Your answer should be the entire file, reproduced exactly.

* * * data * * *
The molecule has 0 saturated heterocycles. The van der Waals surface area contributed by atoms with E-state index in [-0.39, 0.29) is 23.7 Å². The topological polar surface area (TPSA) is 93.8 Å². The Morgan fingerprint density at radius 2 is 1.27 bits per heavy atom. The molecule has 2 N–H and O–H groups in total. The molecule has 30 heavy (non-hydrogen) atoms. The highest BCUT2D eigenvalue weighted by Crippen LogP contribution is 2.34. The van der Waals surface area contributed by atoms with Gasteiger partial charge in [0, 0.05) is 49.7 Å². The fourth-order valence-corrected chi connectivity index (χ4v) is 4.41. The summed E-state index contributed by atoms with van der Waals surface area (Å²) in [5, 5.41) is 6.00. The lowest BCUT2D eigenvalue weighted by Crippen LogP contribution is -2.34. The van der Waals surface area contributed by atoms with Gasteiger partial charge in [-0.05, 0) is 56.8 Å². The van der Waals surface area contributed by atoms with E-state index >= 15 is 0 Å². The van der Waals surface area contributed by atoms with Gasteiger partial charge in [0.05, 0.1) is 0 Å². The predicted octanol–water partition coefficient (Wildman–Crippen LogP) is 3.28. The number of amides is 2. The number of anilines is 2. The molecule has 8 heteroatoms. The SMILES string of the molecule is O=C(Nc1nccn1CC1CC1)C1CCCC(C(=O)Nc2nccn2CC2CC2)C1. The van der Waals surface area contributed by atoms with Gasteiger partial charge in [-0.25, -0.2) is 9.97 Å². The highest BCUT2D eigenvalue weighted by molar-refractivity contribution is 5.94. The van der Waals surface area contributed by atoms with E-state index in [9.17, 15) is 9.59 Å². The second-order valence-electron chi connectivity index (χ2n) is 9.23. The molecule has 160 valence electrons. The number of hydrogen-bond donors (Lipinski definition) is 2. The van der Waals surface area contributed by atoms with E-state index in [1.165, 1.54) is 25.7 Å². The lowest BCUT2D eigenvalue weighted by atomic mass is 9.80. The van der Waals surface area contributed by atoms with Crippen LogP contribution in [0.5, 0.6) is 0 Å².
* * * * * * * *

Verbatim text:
The molecule has 0 saturated heterocycles. The van der Waals surface area contributed by atoms with E-state index in [-0.39, 0.29) is 23.7 Å². The topological polar surface area (TPSA) is 93.8 Å². The Morgan fingerprint density at radius 2 is 1.27 bits per heavy atom. The molecule has 2 N–H and O–H groups in total. The molecule has 30 heavy (non-hydrogen) atoms. The highest BCUT2D eigenvalue weighted by Crippen LogP contribution is 2.34. The van der Waals surface area contributed by atoms with Gasteiger partial charge in [0, 0.05) is 49.7 Å². The fourth-order valence-corrected chi connectivity index (χ4v) is 4.41. The summed E-state index contributed by atoms with van der Waals surface area (Å²) in [5, 5.41) is 6.00. The lowest BCUT2D eigenvalue weighted by Crippen LogP contribution is -2.34. The van der Waals surface area contributed by atoms with Gasteiger partial charge in [-0.05, 0) is 56.8 Å². The van der Waals surface area contributed by atoms with E-state index >= 15 is 0 Å². The van der Waals surface area contributed by atoms with Gasteiger partial charge in [0.05, 0.1) is 0 Å². The predicted octanol–water partition coefficient (Wildman–Crippen LogP) is 3.28. The number of amides is 2. The number of anilines is 2. The molecule has 8 heteroatoms. The SMILES string of the molecule is O=C(Nc1nccn1CC1CC1)C1CCCC(C(=O)Nc2nccn2CC2CC2)C1. The van der Waals surface area contributed by atoms with Gasteiger partial charge in [-0.25, -0.2) is 9.97 Å². The highest BCUT2D eigenvalue weighted by molar-refractivity contribution is 5.94. The van der Waals surface area contributed by atoms with E-state index in [9.17, 15) is 9.59 Å². The second-order valence-electron chi connectivity index (χ2n) is 9.23. The molecule has 160 valence electrons. The number of hydrogen-bond donors (Lipinski definition) is 2. The van der Waals surface area contributed by atoms with E-state index in [1.165, 1.54) is 25.7 Å². The lowest BCUT2D eigenvalue weighted by atomic mass is 9.80. The van der Waals surface area contributed by atoms with Crippen LogP contribution in [0.5, 0.6) is 0 Å².